Alaskan Bush People's Brown family has been through its ups and downs over the years, but many fans are still preoccupied with its strange origin story: Billy and Ami Brown's marriage. The two tied the knot in 1979 when Ami was 15 years old and Bill was 26. Fans are still trying to wrap their heads around not only the 11-year age difference but the fact that she was underage at the time.
Alaskan Bush People premiered in 2019, and in 2015, reporters from Radar Online obtained Ami and Billy's marriage certificate from Tarrant County, Texas in 1979. It showed that Amora Branson Brown was just 15 years old when she tied the knot, while Billy Bryan Brown was 26. For some fans, this put the family's whole story in a new perspective, including Billy's memoir, One Wave at a Time. There, he wrote: "She was the beautiful young woman I had ever met," adding that it was "love at first sight."
Back in 1979, a child could legally get married at as young as 14 years old in the state of Texas, though minors required parental consent for the ceremony. Ami and Billy got permission from Ami's mother, according to a report by Screen Rant, on the condition that Ami still finishes high school.
From the sound of it, she did not hold up her end of that bargain. Shortly after their wedding, Ami cut off all contact with her family and dropped out of school. Furthermore, Ami's mother and brother said that Billy became extremely controlling after that, not allowing her to respond to her family's communications.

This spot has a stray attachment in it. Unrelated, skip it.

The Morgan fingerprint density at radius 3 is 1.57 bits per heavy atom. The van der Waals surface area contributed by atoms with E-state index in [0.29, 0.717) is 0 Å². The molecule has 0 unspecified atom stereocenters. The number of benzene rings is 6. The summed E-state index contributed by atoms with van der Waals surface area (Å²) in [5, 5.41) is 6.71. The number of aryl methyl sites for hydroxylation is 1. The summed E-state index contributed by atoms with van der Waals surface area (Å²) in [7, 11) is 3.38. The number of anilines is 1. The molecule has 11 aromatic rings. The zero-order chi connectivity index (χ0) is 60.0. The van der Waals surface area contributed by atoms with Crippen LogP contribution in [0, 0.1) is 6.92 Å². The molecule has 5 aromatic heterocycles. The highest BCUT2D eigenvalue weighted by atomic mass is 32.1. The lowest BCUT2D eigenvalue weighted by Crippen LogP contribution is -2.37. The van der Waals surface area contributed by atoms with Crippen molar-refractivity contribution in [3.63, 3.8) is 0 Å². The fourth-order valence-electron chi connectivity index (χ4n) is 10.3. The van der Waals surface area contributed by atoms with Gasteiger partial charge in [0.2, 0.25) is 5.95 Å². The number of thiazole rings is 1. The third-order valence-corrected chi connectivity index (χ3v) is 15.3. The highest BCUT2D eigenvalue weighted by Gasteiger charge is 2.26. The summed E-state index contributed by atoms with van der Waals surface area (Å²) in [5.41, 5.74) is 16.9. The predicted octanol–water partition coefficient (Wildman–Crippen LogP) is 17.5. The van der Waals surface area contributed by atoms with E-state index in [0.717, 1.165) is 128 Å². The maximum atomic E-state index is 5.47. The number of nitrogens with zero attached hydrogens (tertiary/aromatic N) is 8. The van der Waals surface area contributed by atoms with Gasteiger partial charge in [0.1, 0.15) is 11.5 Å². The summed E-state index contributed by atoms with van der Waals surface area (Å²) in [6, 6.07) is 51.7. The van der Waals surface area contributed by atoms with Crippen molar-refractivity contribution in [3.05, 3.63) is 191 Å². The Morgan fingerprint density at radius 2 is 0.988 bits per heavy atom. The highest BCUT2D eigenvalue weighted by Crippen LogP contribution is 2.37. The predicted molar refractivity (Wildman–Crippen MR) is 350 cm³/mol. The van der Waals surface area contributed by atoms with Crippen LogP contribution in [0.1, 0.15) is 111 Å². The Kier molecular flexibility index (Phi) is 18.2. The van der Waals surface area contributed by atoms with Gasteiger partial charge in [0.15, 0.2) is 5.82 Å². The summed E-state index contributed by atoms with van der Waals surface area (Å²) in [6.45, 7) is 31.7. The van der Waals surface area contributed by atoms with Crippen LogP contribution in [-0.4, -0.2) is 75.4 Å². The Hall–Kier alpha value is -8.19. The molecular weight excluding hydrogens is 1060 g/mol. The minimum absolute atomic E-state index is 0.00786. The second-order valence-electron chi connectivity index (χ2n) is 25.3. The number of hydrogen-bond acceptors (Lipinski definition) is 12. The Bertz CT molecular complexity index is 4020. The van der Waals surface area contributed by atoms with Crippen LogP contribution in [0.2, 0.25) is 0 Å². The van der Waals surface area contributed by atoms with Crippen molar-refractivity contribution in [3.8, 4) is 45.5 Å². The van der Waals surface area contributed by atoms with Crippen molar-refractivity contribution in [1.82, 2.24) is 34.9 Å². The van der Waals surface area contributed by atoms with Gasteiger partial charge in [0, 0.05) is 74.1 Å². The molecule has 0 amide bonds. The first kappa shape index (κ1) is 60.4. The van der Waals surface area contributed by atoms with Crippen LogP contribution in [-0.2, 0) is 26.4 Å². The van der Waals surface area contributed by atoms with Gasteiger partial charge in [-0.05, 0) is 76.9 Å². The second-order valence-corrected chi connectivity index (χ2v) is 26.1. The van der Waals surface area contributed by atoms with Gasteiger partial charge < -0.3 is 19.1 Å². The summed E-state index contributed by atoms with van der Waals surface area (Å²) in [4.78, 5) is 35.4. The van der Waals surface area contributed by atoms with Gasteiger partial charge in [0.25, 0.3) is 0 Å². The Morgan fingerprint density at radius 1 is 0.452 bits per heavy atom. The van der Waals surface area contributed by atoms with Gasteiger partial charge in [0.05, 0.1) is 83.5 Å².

Ami would give birth to their first son, Billy, at age 18, and then to have six more children in the years that followed. Ami herself has never spoken out publicly against her husband or the circumstances of their marriage. Still, after the details emerged, some fans speculated that her "quiet, dutiful, subservient" demeanor was "enforced" by Billy in subtle ways.
Alaskan Bush People itself portrays Ami and Billy's marriage as a story of true love, lasting for decades now. It leaned into this angle particularly hard when Ami had lung cancer, forcing the family to leave Alaska for California and seek treatment.
The Browns' marriage circumstances came to light at the same time the family faced legal trouble for allegedly claiming government financial assistance they were not entitled to. This included some family members claiming to be Alaskan citizens while living out of state, for which a Juneau grand jury indicted them. They paid restitution, fines and spent a month on house arrest in a hotel.